A consistently intelligent (or at least bright), coherently constructed comedy that is on occasion a rather pointed critique of the American education system in the…
The movie follows the experiences of Quoyle (Kevin Spacey), a meek ink-man for the Poughkeepsie News, as he marries Petal, the local tramp (Cate Blanchett), has a daughter named Bunny, raises Bunny while Petal sluts around, and then raises her alone after Petal dies, not so really very tragically if you think about it. About this time he finds a message on his answering machine from his father, informing him, "It's time for your mother and I to put an end to it." That these tragedies range in emotional value from ironic to funny gives you the temperature of the film.
Quoyle and Bunny might have lived on forever in Poughkeepsie, she washing the ink from his coveralls, if Aunt Agnis (Judi Dench) had not happened along with enough gumption to put them all in motion toward Quoyle Point, Newfoundland, where they move back into the family homestead, a frame house on a point so exposed on the rocky coast that cables anchor it against the wind. This house is so decrepit and open to the weather that only in the movies could it be rehabbed into a comfy home after, oh, about three scenes.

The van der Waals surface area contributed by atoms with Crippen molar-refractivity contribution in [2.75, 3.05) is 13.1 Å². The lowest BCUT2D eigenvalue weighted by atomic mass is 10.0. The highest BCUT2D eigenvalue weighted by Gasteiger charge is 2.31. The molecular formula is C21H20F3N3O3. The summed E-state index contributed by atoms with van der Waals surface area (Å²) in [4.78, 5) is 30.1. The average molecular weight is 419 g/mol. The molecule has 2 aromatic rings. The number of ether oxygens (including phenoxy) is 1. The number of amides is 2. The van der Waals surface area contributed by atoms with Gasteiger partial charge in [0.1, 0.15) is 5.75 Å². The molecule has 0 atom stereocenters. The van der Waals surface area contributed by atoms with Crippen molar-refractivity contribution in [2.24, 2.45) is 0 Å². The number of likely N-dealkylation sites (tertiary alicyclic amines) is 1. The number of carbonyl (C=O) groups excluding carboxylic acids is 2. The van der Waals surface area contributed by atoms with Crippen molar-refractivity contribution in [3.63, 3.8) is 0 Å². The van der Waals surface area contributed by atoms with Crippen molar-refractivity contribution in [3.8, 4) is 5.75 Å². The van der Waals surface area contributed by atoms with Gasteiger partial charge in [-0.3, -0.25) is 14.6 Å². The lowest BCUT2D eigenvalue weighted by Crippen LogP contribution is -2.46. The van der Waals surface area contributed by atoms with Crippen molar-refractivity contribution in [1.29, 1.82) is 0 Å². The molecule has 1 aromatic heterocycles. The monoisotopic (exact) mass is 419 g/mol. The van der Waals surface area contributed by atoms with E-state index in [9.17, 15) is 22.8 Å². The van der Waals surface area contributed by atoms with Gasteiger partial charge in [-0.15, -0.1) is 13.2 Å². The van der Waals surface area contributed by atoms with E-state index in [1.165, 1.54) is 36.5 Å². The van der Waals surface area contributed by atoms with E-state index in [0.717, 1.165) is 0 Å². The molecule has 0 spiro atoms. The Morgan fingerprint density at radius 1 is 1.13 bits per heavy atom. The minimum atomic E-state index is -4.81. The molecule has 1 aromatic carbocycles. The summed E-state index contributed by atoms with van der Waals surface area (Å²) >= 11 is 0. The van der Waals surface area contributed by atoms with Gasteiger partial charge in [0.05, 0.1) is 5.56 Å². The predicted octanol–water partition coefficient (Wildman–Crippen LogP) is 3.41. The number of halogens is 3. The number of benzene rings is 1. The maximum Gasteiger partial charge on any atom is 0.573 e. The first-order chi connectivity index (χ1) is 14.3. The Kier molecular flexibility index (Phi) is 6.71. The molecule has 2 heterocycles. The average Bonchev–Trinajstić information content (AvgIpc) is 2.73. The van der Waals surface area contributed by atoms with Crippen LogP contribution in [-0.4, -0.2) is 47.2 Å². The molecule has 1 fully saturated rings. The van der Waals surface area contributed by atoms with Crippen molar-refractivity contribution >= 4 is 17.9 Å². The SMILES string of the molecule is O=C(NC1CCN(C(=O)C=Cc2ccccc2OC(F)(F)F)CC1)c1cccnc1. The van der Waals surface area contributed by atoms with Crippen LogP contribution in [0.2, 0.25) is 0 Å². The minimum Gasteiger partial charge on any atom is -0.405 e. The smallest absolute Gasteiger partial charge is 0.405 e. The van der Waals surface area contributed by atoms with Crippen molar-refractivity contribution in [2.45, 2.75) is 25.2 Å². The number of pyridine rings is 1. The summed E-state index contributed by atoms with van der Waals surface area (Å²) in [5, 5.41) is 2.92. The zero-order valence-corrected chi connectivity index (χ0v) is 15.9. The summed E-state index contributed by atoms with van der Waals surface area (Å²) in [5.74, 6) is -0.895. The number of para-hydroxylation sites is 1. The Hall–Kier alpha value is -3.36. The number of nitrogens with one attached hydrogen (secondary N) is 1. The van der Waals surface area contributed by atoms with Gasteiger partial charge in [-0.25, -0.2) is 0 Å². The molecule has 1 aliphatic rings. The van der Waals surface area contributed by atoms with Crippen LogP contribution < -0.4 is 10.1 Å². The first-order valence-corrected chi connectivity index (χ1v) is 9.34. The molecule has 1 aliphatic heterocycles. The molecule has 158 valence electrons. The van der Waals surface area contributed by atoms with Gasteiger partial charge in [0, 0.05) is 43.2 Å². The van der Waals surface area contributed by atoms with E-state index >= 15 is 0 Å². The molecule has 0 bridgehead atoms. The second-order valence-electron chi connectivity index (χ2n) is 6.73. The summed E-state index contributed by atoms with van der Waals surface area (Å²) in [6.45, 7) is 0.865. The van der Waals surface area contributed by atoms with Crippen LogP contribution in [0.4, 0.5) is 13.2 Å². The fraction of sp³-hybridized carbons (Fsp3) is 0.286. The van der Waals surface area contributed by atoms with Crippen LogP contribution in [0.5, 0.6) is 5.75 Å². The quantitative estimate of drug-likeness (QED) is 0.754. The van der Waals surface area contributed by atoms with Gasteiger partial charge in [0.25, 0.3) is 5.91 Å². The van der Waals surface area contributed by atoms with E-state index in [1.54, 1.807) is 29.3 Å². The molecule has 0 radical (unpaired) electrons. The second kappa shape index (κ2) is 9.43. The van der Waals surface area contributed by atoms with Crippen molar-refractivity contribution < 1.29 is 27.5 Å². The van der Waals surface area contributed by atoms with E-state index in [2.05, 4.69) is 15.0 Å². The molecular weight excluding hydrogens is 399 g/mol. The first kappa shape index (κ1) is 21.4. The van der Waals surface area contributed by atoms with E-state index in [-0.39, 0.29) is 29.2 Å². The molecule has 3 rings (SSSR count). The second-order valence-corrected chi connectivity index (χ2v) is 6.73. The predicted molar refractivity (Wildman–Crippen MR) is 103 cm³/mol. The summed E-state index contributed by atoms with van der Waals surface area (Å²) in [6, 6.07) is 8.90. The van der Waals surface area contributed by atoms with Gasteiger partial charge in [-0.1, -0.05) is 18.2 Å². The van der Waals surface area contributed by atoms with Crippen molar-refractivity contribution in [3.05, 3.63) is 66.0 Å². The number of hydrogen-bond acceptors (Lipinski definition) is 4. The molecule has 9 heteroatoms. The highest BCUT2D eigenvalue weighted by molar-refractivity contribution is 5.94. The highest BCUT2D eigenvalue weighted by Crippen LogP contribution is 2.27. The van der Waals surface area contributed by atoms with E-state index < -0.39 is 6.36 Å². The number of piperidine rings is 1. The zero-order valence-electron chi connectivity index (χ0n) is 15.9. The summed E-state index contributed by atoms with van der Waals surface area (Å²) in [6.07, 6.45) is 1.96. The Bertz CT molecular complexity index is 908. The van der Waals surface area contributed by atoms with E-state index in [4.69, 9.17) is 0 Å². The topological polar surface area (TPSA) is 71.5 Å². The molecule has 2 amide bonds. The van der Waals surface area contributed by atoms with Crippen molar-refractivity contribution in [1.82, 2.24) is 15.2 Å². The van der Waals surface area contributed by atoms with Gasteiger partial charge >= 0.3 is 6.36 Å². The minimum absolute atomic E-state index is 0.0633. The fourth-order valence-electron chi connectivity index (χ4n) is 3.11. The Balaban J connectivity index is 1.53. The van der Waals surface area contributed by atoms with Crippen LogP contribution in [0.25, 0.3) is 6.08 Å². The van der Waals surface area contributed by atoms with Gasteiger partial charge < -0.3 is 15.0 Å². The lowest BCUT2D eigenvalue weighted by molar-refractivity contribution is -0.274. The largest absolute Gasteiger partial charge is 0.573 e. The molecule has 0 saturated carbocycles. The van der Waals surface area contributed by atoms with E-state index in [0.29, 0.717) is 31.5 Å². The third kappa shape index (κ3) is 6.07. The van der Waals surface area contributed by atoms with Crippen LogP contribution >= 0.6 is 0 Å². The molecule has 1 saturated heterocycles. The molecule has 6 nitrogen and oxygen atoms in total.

The movie's drift is clear: Sad sack and daughter move to eccentric, isolated town where local free spirits will introduce them to the joys of living. Quoyle gets a job on the local paper, the Gammy Bird, where arguments rage about sailing vessels vs. oil tankers (the tankers have their defender), and the journalists, like all small-town journalists I have ever known, know way more about everything than they can use in the kinds of stories they have to write.
Quoyle meets Wavey (Julianne Moore), who runs the local day care center, and soon--but you can fill in the blanks. What you may not anticipate are several macabre turns, including close calls with death, a severed head, spontaneous resurrection, 12-year-old grandfathers and ancient secrets just waiting to be unearthed.